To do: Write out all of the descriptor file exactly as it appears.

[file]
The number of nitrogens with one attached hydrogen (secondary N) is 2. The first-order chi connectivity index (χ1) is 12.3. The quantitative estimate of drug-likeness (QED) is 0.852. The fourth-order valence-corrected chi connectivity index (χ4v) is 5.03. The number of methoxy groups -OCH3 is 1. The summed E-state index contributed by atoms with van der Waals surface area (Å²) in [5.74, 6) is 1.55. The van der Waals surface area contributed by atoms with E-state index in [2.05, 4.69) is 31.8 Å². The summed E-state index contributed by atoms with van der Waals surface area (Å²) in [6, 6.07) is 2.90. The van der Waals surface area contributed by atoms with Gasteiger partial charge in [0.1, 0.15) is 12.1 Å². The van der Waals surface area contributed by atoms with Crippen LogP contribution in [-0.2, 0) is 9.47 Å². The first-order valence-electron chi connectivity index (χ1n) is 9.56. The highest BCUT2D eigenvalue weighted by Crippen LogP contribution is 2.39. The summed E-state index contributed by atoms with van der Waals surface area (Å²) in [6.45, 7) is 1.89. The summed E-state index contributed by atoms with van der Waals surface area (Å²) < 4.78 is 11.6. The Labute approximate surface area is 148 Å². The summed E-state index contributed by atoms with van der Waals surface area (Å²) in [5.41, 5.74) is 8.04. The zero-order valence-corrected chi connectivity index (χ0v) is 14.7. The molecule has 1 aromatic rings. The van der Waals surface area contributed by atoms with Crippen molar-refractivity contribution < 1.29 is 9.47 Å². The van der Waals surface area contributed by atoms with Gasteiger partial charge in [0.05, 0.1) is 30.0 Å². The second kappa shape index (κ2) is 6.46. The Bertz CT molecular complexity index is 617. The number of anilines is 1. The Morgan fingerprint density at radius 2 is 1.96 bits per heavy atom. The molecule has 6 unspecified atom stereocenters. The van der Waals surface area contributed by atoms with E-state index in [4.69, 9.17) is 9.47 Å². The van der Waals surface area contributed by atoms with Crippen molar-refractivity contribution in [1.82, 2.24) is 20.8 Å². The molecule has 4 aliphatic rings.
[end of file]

The number of nitrogens with one attached hydrogen (secondary N) is 2. The first-order chi connectivity index (χ1) is 12.3. The quantitative estimate of drug-likeness (QED) is 0.852. The fourth-order valence-corrected chi connectivity index (χ4v) is 5.03. The number of methoxy groups -OCH3 is 1. The summed E-state index contributed by atoms with van der Waals surface area (Å²) in [5.74, 6) is 1.55. The van der Waals surface area contributed by atoms with E-state index in [2.05, 4.69) is 31.8 Å². The summed E-state index contributed by atoms with van der Waals surface area (Å²) in [6, 6.07) is 2.90. The van der Waals surface area contributed by atoms with Gasteiger partial charge in [0.1, 0.15) is 12.1 Å². The van der Waals surface area contributed by atoms with Crippen LogP contribution in [-0.2, 0) is 9.47 Å². The first-order valence-electron chi connectivity index (χ1n) is 9.56. The highest BCUT2D eigenvalue weighted by Crippen LogP contribution is 2.39. The summed E-state index contributed by atoms with van der Waals surface area (Å²) in [6.45, 7) is 1.89. The summed E-state index contributed by atoms with van der Waals surface area (Å²) < 4.78 is 11.6. The Labute approximate surface area is 148 Å². The summed E-state index contributed by atoms with van der Waals surface area (Å²) in [5.41, 5.74) is 8.04. The zero-order valence-corrected chi connectivity index (χ0v) is 14.7. The molecule has 1 aromatic rings. The van der Waals surface area contributed by atoms with Crippen molar-refractivity contribution < 1.29 is 9.47 Å². The van der Waals surface area contributed by atoms with Gasteiger partial charge in [0.05, 0.1) is 30.0 Å². The second kappa shape index (κ2) is 6.46. The Bertz CT molecular complexity index is 617. The number of anilines is 1. The Morgan fingerprint density at radius 2 is 1.96 bits per heavy atom. The molecule has 6 unspecified atom stereocenters. The van der Waals surface area contributed by atoms with E-state index in [4.69, 9.17) is 9.47 Å². The van der Waals surface area contributed by atoms with Crippen molar-refractivity contribution in [1.82, 2.24) is 20.8 Å². The molecule has 4 aliphatic rings.